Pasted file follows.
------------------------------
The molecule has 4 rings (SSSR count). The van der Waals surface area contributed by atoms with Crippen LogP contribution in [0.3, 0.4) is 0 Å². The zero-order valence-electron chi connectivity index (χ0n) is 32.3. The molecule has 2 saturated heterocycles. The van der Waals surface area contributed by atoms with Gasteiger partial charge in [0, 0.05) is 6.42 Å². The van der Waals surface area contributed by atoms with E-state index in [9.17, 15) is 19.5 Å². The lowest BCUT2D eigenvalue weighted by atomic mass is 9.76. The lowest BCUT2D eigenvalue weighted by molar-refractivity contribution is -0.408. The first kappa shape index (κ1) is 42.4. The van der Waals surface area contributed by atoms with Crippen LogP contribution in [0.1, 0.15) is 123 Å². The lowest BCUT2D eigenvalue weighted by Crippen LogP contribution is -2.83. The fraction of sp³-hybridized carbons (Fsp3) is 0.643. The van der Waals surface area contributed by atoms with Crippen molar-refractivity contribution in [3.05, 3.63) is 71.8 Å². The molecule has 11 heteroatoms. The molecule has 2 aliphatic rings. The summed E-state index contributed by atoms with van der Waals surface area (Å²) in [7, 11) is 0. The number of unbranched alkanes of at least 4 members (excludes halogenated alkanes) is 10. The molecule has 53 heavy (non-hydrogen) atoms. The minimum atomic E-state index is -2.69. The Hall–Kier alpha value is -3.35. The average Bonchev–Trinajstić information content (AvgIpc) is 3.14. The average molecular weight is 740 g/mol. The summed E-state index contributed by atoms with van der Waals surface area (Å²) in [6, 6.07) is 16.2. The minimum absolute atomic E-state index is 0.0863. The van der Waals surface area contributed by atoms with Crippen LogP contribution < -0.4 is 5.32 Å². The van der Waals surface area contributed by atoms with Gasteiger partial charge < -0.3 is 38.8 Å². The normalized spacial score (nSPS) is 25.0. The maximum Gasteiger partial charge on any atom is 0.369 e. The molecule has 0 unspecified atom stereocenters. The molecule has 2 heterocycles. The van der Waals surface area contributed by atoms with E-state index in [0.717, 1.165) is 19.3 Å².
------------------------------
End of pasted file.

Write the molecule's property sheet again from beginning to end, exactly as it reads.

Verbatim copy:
The molecule has 4 rings (SSSR count). The van der Waals surface area contributed by atoms with Crippen LogP contribution in [0.3, 0.4) is 0 Å². The zero-order valence-electron chi connectivity index (χ0n) is 32.3. The molecule has 2 saturated heterocycles. The van der Waals surface area contributed by atoms with Gasteiger partial charge in [0, 0.05) is 6.42 Å². The van der Waals surface area contributed by atoms with E-state index in [9.17, 15) is 19.5 Å². The lowest BCUT2D eigenvalue weighted by atomic mass is 9.76. The lowest BCUT2D eigenvalue weighted by molar-refractivity contribution is -0.408. The first kappa shape index (κ1) is 42.4. The van der Waals surface area contributed by atoms with Crippen LogP contribution in [0.1, 0.15) is 123 Å². The lowest BCUT2D eigenvalue weighted by Crippen LogP contribution is -2.83. The fraction of sp³-hybridized carbons (Fsp3) is 0.643. The van der Waals surface area contributed by atoms with Crippen molar-refractivity contribution in [3.05, 3.63) is 71.8 Å². The molecule has 11 heteroatoms. The molecule has 2 aliphatic rings. The summed E-state index contributed by atoms with van der Waals surface area (Å²) in [7, 11) is 0. The number of unbranched alkanes of at least 4 members (excludes halogenated alkanes) is 10. The molecule has 53 heavy (non-hydrogen) atoms. The minimum atomic E-state index is -2.69. The Hall–Kier alpha value is -3.35. The average Bonchev–Trinajstić information content (AvgIpc) is 3.14. The average molecular weight is 740 g/mol. The summed E-state index contributed by atoms with van der Waals surface area (Å²) in [6, 6.07) is 16.2. The minimum absolute atomic E-state index is 0.0863. The van der Waals surface area contributed by atoms with Crippen LogP contribution < -0.4 is 5.32 Å². The van der Waals surface area contributed by atoms with Gasteiger partial charge < -0.3 is 38.8 Å². The normalized spacial score (nSPS) is 25.0. The maximum Gasteiger partial charge on any atom is 0.369 e. The molecule has 0 unspecified atom stereocenters. The molecule has 2 heterocycles. The van der Waals surface area contributed by atoms with E-state index in [0.717, 1.165) is 19.3 Å².